How to Promote YOUR book on Amazon discussion

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message 1: by Henrique (new)

Henrique Nadabrahman | 4 comments Hello pals,

Currently i'm developing an online platform where people read your book as you write it.

I'm aware of Wattpad, but I think that there are some flaws in that. My idea is to initially only allow non-fiction books to be written in order to avoid so many tennagers writing vampires/werewolf books.

However I'm a bit doubtful if there are people willing to write interesting non-fiction online for free. Also if it would work to write as you do, since the normal procedure would be to review the book a few times before publishing. In fact the author would be reviewing with the users feedback.

Please help me out and let me know your opinions.

Cheers!


message 2: by Valerie (new)

Valerie Thomas | 4 comments From a personal standpoint, I would think a writing website would go in the opposite direction; that is, allowing anything and everything while it was trying to become popular, and then limiting to certain genres once it had reached a certain level of popularity. In my mind, if you only accept non-fiction, then when you're first starting out--and when you're most in need of new users--a huge portion of both readers and writers will be turned away if they prefer fiction (which most people who are reading online do).

I agree that Wattpad's formula is problematic, but it might be an interesting exercise to ask different writers and readers what it is that they don't like about the site. For me, it's the total lack of user-driven curation; books are ranked based solely on how many people read them, rather than how many people enjoyed them.


message 3: by Henrique (last edited Nov 26, 2015 10:09AM) (new)

Henrique Nadabrahman | 4 comments Hey Valerie, thanks for your insights!

That's exactely what i'm trying to do, to create within the website a culture of writing good things, not some tennager fiction or some copy & paste script.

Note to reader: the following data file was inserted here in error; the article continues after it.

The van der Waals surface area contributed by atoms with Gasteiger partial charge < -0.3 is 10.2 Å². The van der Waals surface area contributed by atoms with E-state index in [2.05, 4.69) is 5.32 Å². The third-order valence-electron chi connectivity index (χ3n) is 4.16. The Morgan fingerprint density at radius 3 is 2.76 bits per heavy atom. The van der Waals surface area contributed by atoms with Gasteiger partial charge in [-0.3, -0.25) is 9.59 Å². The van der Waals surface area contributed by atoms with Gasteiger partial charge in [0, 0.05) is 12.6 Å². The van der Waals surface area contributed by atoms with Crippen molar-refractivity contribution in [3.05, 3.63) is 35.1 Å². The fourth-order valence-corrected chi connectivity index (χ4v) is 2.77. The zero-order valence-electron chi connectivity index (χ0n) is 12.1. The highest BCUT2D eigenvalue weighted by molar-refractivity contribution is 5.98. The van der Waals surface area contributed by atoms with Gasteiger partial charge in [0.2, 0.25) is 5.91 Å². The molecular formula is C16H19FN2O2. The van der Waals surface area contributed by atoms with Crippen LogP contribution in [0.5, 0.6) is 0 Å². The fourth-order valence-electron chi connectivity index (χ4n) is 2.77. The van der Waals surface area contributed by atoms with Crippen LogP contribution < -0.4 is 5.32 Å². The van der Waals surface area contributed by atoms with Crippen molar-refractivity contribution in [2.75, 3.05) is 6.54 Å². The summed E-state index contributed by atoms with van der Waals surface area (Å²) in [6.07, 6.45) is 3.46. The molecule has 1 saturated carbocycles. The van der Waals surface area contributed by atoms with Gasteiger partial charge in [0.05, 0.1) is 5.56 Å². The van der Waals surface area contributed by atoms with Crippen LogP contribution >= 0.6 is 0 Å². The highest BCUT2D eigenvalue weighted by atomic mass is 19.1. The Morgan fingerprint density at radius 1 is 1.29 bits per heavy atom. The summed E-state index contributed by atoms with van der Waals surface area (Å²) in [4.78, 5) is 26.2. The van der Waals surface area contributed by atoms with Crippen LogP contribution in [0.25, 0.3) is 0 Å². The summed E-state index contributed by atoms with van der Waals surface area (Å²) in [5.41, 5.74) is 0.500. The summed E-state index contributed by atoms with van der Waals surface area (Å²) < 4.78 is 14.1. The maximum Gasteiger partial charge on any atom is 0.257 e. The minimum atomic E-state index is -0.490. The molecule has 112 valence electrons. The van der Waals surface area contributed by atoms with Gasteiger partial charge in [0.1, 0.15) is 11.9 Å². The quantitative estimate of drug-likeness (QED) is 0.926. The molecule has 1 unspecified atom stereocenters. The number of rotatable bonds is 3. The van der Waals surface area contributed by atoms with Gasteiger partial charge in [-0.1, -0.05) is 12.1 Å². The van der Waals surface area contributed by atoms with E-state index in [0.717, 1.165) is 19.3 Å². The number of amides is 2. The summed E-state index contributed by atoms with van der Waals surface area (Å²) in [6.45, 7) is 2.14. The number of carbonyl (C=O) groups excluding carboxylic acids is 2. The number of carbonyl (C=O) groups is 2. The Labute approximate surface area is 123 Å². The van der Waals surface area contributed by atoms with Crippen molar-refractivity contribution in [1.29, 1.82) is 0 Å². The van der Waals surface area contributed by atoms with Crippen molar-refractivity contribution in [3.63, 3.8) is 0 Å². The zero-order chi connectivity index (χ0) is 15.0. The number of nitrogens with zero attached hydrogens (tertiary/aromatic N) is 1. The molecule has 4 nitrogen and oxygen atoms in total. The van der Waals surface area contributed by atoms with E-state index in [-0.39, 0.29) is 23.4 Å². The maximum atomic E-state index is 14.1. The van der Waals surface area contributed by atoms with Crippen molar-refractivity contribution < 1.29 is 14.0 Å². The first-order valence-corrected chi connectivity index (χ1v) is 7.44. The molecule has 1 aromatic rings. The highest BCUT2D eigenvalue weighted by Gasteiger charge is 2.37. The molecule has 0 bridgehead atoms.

Later on i'd allow fiction books if the author applies his book proposal for evaluation. If we as platform like it, he would be allowed to write.

Don't you think that by allowing anything inside the platform I'd be attracting an audience that doesn't correspond to the one i'm aiming for?
I'm looking for a more mature audience producing quality and interesting histories, not wannabe writers.

After I had some revenue I'd pay authors for their production popularity.


message 4: by Valerie (new)

Valerie Thomas | 4 comments I figured that's what you were trying to do :) I think the easiest way would be adding a Youtube-esque like/dislike system, instead of limiting what people can write. But that might just be me.

I have to admit that as an author I take huge issue with the idea of being allowed to write something that you would give away for free. Plus, a model like that isn't scalable if you ever want to compete with a huge company like Wattpad. I think it would be nearly impossible to find readers willing to voluntarily go through and approve or reject ideas for novels (especially once/if there were thousands of proposals).

Yes, you'd absolutely be attracting a larger audience if you didn't limit yourself to certain genres. In some cases perhaps less mature, but the audience if you decide on a non-fiction limit would probably only be interested in non-fiction (which is why they joined your site). Since the proportion of online readers interested in non-fiction is statistically low, I'm not sure why you would choose to do that.

I love the idea of paying writers, but it's not feasible in my opinion. As an author, a thousand dollars for a novel is the very low end of what I need for writing to be worth my time. Could you pay that to every author, even with hundreds of thousands of novels? And where would the money come from in the first place? Advertising?


message 5: by Henrique (last edited Nov 26, 2015 10:34AM) (new)

Henrique Nadabrahman | 4 comments Sorry I think I expressed myself badly. The website would be picking the best book proposals, me in the beginning.

The strategy to limit to non-fiction is to form first a culture of well-thought publications, instead of amateurish ones. The core is to avoid the website to be flooded with cheapy works. As soon as I could I 'd allow fiction as well, but only if approved.

Regarding the monetization, in the beginning I'd be placing ads inside the book pages.

The system of payment would be based on pages read. Whoever got more reads would be paid more.

It's well known that the great majority of self-published books fail. The market is too much saturated with so many books being published everyday. Also publishers need to pay for reviewing, editing, covers etc.

In the website you'd just write and receive for that, besides receiving live feedback. If you manage to keep readers engaged you'd be paid as much as they read.


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